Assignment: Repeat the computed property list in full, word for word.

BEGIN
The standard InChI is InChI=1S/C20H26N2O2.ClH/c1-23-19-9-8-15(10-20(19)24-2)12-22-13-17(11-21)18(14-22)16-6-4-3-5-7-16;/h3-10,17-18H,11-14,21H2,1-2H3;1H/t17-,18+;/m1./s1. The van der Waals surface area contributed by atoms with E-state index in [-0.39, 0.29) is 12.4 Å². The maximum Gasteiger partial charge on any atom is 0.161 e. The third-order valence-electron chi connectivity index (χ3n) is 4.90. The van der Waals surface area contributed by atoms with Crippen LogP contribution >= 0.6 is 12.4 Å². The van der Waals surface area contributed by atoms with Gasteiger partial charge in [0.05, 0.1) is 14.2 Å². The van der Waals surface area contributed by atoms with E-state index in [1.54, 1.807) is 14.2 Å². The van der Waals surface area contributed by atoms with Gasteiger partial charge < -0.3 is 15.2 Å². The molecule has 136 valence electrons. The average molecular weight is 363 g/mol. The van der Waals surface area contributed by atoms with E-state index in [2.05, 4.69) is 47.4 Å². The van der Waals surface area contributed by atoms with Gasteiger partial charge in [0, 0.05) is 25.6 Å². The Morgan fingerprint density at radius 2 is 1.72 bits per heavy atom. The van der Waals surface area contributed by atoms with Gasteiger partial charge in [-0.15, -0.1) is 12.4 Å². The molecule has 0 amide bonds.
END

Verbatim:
The standard InChI is InChI=1S/C20H26N2O2.ClH/c1-23-19-9-8-15(10-20(19)24-2)12-22-13-17(11-21)18(14-22)16-6-4-3-5-7-16;/h3-10,17-18H,11-14,21H2,1-2H3;1H/t17-,18+;/m1./s1. The van der Waals surface area contributed by atoms with E-state index in [-0.39, 0.29) is 12.4 Å². The maximum Gasteiger partial charge on any atom is 0.161 e. The third-order valence-electron chi connectivity index (χ3n) is 4.90. The van der Waals surface area contributed by atoms with Crippen LogP contribution >= 0.6 is 12.4 Å². The van der Waals surface area contributed by atoms with Gasteiger partial charge in [0.05, 0.1) is 14.2 Å². The van der Waals surface area contributed by atoms with E-state index in [1.54, 1.807) is 14.2 Å². The van der Waals surface area contributed by atoms with Gasteiger partial charge < -0.3 is 15.2 Å². The molecule has 136 valence electrons. The average molecular weight is 363 g/mol. The van der Waals surface area contributed by atoms with E-state index in [2.05, 4.69) is 47.4 Å². The van der Waals surface area contributed by atoms with Gasteiger partial charge in [0, 0.05) is 25.6 Å². The Morgan fingerprint density at radius 2 is 1.72 bits per heavy atom. The van der Waals surface area contributed by atoms with Gasteiger partial charge in [-0.15, -0.1) is 12.4 Å². The molecule has 0 amide bonds.